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Mountaineers Reinhold Messner and Peter Habeler first proved that humans could climb to the top of Mount Everest without using supplemental oxygen in 1978. But as of 2019, only 208 individuals have ever achieved this feat—2.1 percent of the more than 10,000 people to reach earth’s tallest peak. Only one, Ang Rita Sherpa, a Nepali climber known as the Snow Leopard, has pulled it off in winter.
But these exclusive clubs might soon have more members, thanks to climate change.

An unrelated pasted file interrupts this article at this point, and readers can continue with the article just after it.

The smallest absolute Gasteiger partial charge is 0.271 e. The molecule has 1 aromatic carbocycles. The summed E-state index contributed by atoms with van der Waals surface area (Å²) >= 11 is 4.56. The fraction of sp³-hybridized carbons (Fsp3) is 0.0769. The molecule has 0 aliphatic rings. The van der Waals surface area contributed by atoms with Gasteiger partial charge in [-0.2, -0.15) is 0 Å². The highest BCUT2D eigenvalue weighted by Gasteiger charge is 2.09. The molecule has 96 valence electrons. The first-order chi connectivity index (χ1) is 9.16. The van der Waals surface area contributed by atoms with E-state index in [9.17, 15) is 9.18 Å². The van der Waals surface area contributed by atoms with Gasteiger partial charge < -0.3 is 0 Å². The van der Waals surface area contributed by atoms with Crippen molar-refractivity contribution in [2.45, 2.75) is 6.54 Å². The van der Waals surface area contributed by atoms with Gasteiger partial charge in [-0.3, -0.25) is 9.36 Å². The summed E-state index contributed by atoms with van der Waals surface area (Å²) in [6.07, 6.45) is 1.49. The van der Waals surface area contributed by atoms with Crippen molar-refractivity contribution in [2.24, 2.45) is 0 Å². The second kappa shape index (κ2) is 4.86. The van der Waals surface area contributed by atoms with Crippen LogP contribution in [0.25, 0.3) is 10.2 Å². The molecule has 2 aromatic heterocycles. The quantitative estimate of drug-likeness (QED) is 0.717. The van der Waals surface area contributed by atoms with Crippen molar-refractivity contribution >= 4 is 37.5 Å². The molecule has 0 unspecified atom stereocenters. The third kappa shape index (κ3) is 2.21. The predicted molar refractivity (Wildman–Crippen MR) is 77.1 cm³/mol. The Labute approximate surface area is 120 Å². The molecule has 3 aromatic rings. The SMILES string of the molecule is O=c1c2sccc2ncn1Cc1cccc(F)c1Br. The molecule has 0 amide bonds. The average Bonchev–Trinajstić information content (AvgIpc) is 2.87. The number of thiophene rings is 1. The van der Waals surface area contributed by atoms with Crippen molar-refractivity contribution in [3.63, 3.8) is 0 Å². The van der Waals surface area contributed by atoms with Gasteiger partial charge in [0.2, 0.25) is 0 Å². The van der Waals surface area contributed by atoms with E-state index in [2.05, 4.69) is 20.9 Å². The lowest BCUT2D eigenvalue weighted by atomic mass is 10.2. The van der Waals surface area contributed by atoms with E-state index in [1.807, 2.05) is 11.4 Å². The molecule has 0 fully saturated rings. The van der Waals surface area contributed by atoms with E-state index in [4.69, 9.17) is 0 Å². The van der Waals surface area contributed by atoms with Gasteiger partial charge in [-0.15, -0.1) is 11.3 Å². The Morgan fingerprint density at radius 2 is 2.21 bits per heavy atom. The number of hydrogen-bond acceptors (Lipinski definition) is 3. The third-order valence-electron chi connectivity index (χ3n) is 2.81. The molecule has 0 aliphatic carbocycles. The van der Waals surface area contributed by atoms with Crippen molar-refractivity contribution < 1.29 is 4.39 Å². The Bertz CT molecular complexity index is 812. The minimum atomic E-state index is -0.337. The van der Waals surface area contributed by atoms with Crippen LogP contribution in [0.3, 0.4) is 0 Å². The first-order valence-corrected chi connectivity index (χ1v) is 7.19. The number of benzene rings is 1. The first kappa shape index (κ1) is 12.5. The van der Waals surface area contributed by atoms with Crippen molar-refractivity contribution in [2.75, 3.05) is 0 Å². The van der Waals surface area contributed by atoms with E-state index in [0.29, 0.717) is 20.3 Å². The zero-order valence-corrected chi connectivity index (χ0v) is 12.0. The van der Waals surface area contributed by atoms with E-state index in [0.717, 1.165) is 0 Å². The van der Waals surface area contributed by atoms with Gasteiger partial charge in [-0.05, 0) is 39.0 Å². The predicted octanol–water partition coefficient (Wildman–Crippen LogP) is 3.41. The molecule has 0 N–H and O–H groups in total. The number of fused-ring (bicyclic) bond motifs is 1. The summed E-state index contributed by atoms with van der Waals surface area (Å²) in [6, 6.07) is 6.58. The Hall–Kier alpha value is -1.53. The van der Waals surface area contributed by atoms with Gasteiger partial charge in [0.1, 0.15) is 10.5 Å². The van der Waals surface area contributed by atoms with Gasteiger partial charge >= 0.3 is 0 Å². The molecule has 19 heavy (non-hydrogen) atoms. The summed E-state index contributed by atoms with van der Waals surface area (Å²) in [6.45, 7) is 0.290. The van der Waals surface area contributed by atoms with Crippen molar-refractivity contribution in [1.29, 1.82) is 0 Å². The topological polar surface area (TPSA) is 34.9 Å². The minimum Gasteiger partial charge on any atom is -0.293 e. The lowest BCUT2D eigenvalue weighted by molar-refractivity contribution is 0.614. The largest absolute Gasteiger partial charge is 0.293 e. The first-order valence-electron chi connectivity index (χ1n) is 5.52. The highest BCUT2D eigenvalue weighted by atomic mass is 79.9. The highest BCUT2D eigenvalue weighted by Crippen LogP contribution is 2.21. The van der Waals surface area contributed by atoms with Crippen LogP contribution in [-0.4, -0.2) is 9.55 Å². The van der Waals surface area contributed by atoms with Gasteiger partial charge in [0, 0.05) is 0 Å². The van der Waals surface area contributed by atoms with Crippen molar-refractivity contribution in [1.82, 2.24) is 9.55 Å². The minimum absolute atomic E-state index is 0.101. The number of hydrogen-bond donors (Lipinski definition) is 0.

As the world becomes hotter, the air pressure around Mount Everest is increasing, according to a new study published in the journal iScience. As air molecules heat up, they gain more energy and move around faster, creating more pressure and density and bringing the oxygen molecules closer together. Meaning: the higher the air pressure, the more oxygen there is to breathe there, even at Everest’s 29,029-foot summit. The findings are part of a 2019 National Geographic expedition that studied climate impacts on the Himalayas.
With an average global temperature two degrees Celsius (or 3.6 degrees Fahrenheit) warmer than that of preindustrial times—the marker when many climate scientists project we’ll see more dangerous climate-change impacts—air pressure is expected to increase a person’ …
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